Gísli Guðjónsson C.B.E and currently honorary consultant Clinical and Forensicch4_700x500gisli_now-lr_1 psychologist at Broadmoor Hospital has made arguably some of the biggest contributions to Psychology.  Guðjónsson has had a hand in some of the most significant interventions Psychology has made in the U.K particularly as his role as an expert witness in false confession.  The most notable within the context of the infamous  Birmingham Six and the Guildford Four miscarriages of justice as well as the assessment of Colin Stagg whilst on remand for the Rachel Nickell murder.  However one of Guðjónsson’s biggest applied contributions in that of his research into a reliable method of measuring the yield and shift elements that contribute to different types of false confession.  This is called the Gudjonsson Suggestibility Scale which is only available to Chartered Clinical and Forensic Psychologists.

Types of False Confession

1. Voluntary False Confession -Examples of reasons are to pre-empt further investigation of a more serious offence (Shepherd, 1996), or to protect a significant other,to gain notoriety or even a pathological need to become infamous and to enhance one’s self-esteem (Huff, Rattner, & Sagarin, 1986);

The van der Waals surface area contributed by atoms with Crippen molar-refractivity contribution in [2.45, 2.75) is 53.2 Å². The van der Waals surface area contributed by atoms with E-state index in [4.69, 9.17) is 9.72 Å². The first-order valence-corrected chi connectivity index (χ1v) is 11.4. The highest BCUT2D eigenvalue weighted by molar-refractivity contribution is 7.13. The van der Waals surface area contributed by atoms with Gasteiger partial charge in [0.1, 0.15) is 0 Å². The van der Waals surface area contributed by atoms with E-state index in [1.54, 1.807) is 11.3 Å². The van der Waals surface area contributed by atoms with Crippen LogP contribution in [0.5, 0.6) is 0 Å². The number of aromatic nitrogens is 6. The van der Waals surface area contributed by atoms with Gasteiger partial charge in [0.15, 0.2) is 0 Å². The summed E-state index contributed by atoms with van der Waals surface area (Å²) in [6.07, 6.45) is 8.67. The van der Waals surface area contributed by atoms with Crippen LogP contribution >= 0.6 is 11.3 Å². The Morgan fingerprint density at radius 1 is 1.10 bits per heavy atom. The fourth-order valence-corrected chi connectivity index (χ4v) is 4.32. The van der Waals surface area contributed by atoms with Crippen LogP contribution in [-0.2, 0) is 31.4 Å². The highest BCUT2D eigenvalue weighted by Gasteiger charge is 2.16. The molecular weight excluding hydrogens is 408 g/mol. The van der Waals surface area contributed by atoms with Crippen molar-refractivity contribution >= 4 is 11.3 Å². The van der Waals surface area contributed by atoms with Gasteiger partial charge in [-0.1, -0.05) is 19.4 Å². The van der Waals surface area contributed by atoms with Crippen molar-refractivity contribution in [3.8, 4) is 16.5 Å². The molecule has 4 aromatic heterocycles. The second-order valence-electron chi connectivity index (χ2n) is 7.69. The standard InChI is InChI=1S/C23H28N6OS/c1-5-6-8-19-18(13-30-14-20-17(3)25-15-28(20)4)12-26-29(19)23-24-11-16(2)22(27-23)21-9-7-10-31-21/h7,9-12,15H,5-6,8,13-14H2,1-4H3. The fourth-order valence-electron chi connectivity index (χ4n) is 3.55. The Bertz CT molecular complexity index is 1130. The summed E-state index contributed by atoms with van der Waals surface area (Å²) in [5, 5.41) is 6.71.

Listen to an excerpt of the infamous taunting confession of ‘Wearside Jack’ who sidelined the Police in the 1970’s from the hunt of Peter Sutcliffe AKA The Yorkshire Ripper.  Sutcliffe murdered three women whilst the police were searching the North East area for ‘Jack’ rather than the West Yorkshire area.

2.  Coerced-compliant false confessions. -Those who want to please their interrogator or think they will be released at a later date due to being found not guilty,   These individuals know they are not guilty. Read about the case of ‘FC’.